"Existing disparities persist across various facets of breast cancer screening and treatment; however, genetic screening is clearly a powerful tool to help facilitate early intervention for those at higher risk,” said Jamie Schnell Blitstein, APRN, a primary care nurse practitioner at Renown Health and co-author of the breast cancer research paper. “By placing a heightened focus on risk, we underscore the pivotal role of preventative breast cancer screening.”

Despite the availability of effective methods for early screening, co-authors of this research found that 78 percent of women with a family history of breast cancer had their risk ascertained only after a breast cancer diagnosis. The findings emphasize the need for a comprehensive approach to breast cancer risk assessment – including a focus on genetic medicine – to help ensure that individuals at high risk are identified and supported proactively rather than reactively. 

“These findings that can profoundly impact how healthcare is delivered were only made possible by all the participants who were willing to consent to research,” said Alex Bolze, PhD from Helix and co-author of the publication. “Broad-scale collaboration projects like these between Renown Health and UNR that engage large populations where participants share both their genetic information as well as electronic health records drive advancements in preventative medicine, as well as fundamental biological research.”  

The research paper was officially accepted on Jan. 29, 2024, and will be published by Elsevier, Inc. on behalf of the American College of Medical Genetics and Genomics. The contents of the paper will appear in the international journal Genetics in Medicine Open. Read the full article by visiting sciencedirect.com.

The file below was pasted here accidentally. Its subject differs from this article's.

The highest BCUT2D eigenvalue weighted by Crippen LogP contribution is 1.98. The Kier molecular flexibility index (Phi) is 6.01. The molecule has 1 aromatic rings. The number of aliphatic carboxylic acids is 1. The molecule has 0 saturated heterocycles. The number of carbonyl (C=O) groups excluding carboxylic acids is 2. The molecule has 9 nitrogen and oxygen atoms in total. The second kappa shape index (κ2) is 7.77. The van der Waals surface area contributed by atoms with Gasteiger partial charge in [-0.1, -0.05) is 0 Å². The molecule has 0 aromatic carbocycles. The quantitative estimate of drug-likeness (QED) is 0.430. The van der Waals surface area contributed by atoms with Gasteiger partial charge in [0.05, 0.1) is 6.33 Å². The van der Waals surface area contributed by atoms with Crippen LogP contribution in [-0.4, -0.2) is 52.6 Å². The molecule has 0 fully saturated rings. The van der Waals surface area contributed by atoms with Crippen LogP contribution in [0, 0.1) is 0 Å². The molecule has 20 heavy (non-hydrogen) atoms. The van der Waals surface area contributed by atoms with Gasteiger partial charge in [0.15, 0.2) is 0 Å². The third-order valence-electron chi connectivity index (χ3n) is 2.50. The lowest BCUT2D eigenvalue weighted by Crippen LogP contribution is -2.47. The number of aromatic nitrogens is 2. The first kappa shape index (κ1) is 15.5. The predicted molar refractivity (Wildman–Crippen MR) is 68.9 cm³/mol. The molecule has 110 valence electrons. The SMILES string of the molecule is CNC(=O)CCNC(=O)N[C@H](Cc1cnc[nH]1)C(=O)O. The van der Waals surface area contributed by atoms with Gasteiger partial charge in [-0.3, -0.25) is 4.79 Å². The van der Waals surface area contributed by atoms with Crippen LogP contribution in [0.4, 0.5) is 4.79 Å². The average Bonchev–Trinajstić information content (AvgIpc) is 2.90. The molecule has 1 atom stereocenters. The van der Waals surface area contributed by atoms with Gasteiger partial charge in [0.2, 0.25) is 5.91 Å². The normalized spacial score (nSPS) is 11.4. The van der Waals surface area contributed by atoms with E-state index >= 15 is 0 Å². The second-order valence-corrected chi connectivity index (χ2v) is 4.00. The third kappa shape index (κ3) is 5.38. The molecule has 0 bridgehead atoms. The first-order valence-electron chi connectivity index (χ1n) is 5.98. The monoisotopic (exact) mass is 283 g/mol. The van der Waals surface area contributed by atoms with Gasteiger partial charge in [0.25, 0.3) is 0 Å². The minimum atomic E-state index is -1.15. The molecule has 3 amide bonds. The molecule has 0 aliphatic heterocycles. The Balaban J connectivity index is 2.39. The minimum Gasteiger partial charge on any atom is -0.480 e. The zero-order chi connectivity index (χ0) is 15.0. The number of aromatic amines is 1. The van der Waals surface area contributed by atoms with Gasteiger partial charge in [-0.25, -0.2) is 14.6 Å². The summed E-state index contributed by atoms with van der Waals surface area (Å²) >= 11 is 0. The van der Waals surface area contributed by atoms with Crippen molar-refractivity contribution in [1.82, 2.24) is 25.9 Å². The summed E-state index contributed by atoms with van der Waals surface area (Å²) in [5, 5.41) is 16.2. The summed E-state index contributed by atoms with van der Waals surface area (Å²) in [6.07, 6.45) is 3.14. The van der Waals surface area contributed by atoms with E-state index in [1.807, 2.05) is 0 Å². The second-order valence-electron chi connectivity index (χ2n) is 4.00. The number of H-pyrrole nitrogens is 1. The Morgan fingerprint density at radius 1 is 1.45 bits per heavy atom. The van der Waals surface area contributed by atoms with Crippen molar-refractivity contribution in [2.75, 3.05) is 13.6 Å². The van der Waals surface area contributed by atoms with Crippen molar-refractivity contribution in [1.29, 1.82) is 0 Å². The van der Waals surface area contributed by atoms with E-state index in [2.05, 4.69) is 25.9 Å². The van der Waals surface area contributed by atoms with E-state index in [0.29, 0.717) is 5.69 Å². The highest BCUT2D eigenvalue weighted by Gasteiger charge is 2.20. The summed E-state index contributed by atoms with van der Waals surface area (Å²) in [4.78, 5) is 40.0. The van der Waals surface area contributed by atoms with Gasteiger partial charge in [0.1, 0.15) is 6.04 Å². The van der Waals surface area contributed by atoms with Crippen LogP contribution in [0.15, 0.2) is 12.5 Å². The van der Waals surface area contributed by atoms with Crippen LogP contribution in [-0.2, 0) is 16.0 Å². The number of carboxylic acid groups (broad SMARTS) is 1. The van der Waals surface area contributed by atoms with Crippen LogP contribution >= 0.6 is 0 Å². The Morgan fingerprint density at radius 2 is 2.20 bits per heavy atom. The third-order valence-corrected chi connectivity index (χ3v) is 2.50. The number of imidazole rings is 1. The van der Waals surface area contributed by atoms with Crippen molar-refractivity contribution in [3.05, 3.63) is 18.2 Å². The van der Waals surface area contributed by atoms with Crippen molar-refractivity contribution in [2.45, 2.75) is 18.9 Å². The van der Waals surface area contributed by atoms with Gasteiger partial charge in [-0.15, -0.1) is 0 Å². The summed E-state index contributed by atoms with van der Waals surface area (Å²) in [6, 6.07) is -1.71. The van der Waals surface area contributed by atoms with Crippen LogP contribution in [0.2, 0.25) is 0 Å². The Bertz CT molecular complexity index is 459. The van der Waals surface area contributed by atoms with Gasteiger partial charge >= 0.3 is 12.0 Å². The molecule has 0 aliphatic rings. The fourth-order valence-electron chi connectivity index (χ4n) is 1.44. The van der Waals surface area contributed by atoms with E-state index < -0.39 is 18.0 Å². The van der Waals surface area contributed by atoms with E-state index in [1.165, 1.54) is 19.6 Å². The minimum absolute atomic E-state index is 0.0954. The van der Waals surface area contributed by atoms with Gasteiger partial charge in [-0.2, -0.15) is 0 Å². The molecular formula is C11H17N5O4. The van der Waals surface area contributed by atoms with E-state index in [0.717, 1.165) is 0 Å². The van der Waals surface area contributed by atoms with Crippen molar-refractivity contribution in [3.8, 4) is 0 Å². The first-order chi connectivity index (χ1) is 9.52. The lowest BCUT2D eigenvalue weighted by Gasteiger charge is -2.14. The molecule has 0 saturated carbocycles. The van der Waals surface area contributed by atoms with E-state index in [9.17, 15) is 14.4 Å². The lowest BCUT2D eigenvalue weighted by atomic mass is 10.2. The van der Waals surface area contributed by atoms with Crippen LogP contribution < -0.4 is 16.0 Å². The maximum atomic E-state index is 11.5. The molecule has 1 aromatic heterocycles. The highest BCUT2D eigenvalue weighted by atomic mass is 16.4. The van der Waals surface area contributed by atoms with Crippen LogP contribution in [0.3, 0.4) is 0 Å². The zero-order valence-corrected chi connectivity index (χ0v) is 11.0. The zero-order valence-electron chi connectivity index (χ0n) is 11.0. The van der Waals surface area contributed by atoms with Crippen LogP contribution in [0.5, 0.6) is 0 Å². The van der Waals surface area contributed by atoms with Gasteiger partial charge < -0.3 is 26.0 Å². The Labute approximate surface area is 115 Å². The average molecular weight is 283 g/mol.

The Healthy Nevada Project is currently recruiting new study participants. Free to all Nevadans with a saliva sample or blood draw, participants and their referring providers receive access to whole-exome sequencing and clinical grade results that help provide insight into their unique genetic risks tied to heart disease and certain cancers. If you are interested in enrolling in the study, schedule a Virtual Consent Appointment through MyChart or contact the Renown Institute for Health Innovation at RenownIHI@renown.org or (775) 982-6914 to be connected to a Genomic Representative.

About Renown Health

Renown Health is the region’s largest, not-for-profit integrated healthcare network serving Nevada, Lake Tahoe and northeast California. With a diverse workforce of more than 7,000 employees, Renown has fostered a longstanding culture of excellence, determination and innovation. The organization comprises a trauma center, two acute care hospitals, a children’s hospital, a rehabilitation hospital, a medical group and urgent care network, and the region’s largest, locally owned not-for-profit insurance company, Hometown Health. Renown is currently enrolling participants in the largest community-based genetic population health study, the Healthy Nevada Project®. To join the Renown Health team, visit renown.org/careers.

About Helix

Helix is the leading population genomics and viral surveillance company operating at the intersection of clinical care, research, and data analytics. Helix enables health systems, life sciences companies, payers, and government partners to accelerate the integration of genomic data into patient care and public health decision-making. Learn more at helix.com

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Renown Public Relations